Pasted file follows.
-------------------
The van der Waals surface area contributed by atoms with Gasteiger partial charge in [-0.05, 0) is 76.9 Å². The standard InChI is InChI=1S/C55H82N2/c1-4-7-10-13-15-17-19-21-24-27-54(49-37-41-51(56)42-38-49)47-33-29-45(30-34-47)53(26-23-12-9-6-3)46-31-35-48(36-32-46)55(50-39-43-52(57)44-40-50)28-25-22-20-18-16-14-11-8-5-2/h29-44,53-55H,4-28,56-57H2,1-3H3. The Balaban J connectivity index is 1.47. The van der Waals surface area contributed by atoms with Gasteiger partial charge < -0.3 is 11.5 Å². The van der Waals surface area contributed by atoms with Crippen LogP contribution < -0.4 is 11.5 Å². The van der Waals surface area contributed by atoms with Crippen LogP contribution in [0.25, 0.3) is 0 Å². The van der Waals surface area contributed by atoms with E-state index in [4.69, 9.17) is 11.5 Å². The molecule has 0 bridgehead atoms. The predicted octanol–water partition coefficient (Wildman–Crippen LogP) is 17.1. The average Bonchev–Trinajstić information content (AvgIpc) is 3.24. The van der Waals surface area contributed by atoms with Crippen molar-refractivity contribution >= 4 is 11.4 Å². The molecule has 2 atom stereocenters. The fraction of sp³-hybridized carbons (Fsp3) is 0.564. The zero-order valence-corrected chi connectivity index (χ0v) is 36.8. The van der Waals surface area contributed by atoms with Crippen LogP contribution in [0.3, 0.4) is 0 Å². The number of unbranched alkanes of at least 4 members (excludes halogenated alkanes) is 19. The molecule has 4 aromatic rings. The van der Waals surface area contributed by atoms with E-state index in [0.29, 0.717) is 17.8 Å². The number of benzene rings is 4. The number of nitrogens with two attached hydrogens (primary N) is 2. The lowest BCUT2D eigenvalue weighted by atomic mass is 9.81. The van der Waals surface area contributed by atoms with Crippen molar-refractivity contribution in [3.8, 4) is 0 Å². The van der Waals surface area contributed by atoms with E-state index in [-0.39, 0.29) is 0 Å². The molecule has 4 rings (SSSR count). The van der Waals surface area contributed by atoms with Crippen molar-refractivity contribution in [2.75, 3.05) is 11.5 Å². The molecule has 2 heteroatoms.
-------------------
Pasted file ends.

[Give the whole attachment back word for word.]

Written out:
The van der Waals surface area contributed by atoms with Gasteiger partial charge in [-0.05, 0) is 76.9 Å². The standard InChI is InChI=1S/C55H82N2/c1-4-7-10-13-15-17-19-21-24-27-54(49-37-41-51(56)42-38-49)47-33-29-45(30-34-47)53(26-23-12-9-6-3)46-31-35-48(36-32-46)55(50-39-43-52(57)44-40-50)28-25-22-20-18-16-14-11-8-5-2/h29-44,53-55H,4-28,56-57H2,1-3H3. The Balaban J connectivity index is 1.47. The van der Waals surface area contributed by atoms with Gasteiger partial charge < -0.3 is 11.5 Å². The van der Waals surface area contributed by atoms with Crippen LogP contribution < -0.4 is 11.5 Å². The van der Waals surface area contributed by atoms with Crippen LogP contribution in [0.25, 0.3) is 0 Å². The van der Waals surface area contributed by atoms with E-state index in [4.69, 9.17) is 11.5 Å². The molecule has 0 bridgehead atoms. The predicted octanol–water partition coefficient (Wildman–Crippen LogP) is 17.1. The average Bonchev–Trinajstić information content (AvgIpc) is 3.24. The van der Waals surface area contributed by atoms with Crippen molar-refractivity contribution >= 4 is 11.4 Å². The molecule has 2 atom stereocenters. The fraction of sp³-hybridized carbons (Fsp3) is 0.564. The zero-order valence-corrected chi connectivity index (χ0v) is 36.8. The van der Waals surface area contributed by atoms with Crippen LogP contribution in [0.3, 0.4) is 0 Å². The number of unbranched alkanes of at least 4 members (excludes halogenated alkanes) is 19. The molecule has 4 aromatic rings. The van der Waals surface area contributed by atoms with E-state index in [0.29, 0.717) is 17.8 Å². The number of benzene rings is 4. The number of nitrogens with two attached hydrogens (primary N) is 2. The lowest BCUT2D eigenvalue weighted by atomic mass is 9.81. The van der Waals surface area contributed by atoms with Crippen molar-refractivity contribution in [3.8, 4) is 0 Å². The van der Waals surface area contributed by atoms with E-state index in [-0.39, 0.29) is 0 Å². The molecule has 4 rings (SSSR count). The van der Waals surface area contributed by atoms with Crippen molar-refractivity contribution in [2.75, 3.05) is 11.5 Å². The molecule has 2 heteroatoms.